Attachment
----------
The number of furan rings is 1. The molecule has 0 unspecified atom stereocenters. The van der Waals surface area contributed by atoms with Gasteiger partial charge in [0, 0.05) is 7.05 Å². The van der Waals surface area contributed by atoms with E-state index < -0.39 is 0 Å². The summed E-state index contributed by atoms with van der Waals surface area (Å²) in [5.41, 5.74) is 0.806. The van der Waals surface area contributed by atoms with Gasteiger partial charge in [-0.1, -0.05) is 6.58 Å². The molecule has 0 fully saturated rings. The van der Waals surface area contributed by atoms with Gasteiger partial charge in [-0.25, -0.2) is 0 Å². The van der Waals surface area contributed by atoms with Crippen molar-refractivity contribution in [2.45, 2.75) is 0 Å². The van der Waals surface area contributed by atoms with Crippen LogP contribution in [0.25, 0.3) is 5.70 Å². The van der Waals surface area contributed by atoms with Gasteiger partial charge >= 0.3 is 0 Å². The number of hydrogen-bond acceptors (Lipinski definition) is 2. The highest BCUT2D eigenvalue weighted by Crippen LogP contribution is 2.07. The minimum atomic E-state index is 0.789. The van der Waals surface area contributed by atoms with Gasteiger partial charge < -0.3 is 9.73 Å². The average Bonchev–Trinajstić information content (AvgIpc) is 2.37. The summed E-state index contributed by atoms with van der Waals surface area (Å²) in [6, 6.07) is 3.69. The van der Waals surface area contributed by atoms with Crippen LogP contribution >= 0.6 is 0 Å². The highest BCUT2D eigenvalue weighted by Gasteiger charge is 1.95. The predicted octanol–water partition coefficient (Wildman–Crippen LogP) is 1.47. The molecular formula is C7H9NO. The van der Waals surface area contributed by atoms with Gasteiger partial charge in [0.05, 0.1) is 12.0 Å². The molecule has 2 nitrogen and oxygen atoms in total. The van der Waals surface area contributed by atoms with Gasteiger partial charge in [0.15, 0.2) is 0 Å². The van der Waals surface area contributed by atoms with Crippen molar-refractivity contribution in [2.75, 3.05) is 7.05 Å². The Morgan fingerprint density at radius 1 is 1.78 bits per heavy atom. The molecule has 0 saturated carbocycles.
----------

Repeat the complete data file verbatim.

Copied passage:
The number of furan rings is 1. The molecule has 0 unspecified atom stereocenters. The van der Waals surface area contributed by atoms with Gasteiger partial charge in [0, 0.05) is 7.05 Å². The van der Waals surface area contributed by atoms with E-state index < -0.39 is 0 Å². The summed E-state index contributed by atoms with van der Waals surface area (Å²) in [5.41, 5.74) is 0.806. The van der Waals surface area contributed by atoms with Gasteiger partial charge in [-0.1, -0.05) is 6.58 Å². The molecule has 0 fully saturated rings. The van der Waals surface area contributed by atoms with Gasteiger partial charge in [-0.25, -0.2) is 0 Å². The van der Waals surface area contributed by atoms with Crippen molar-refractivity contribution in [2.45, 2.75) is 0 Å². The van der Waals surface area contributed by atoms with Crippen LogP contribution in [0.25, 0.3) is 5.70 Å². The van der Waals surface area contributed by atoms with Gasteiger partial charge >= 0.3 is 0 Å². The number of hydrogen-bond acceptors (Lipinski definition) is 2. The highest BCUT2D eigenvalue weighted by Crippen LogP contribution is 2.07. The minimum atomic E-state index is 0.789. The van der Waals surface area contributed by atoms with Gasteiger partial charge < -0.3 is 9.73 Å². The average Bonchev–Trinajstić information content (AvgIpc) is 2.37. The summed E-state index contributed by atoms with van der Waals surface area (Å²) in [6, 6.07) is 3.69. The van der Waals surface area contributed by atoms with Crippen LogP contribution >= 0.6 is 0 Å². The highest BCUT2D eigenvalue weighted by Gasteiger charge is 1.95. The predicted octanol–water partition coefficient (Wildman–Crippen LogP) is 1.47. The molecular formula is C7H9NO. The van der Waals surface area contributed by atoms with Gasteiger partial charge in [0.05, 0.1) is 12.0 Å². The molecule has 2 nitrogen and oxygen atoms in total. The van der Waals surface area contributed by atoms with Gasteiger partial charge in [0.15, 0.2) is 0 Å². The van der Waals surface area contributed by atoms with Crippen molar-refractivity contribution in [2.75, 3.05) is 7.05 Å². The Morgan fingerprint density at radius 1 is 1.78 bits per heavy atom. The molecule has 0 saturated carbocycles.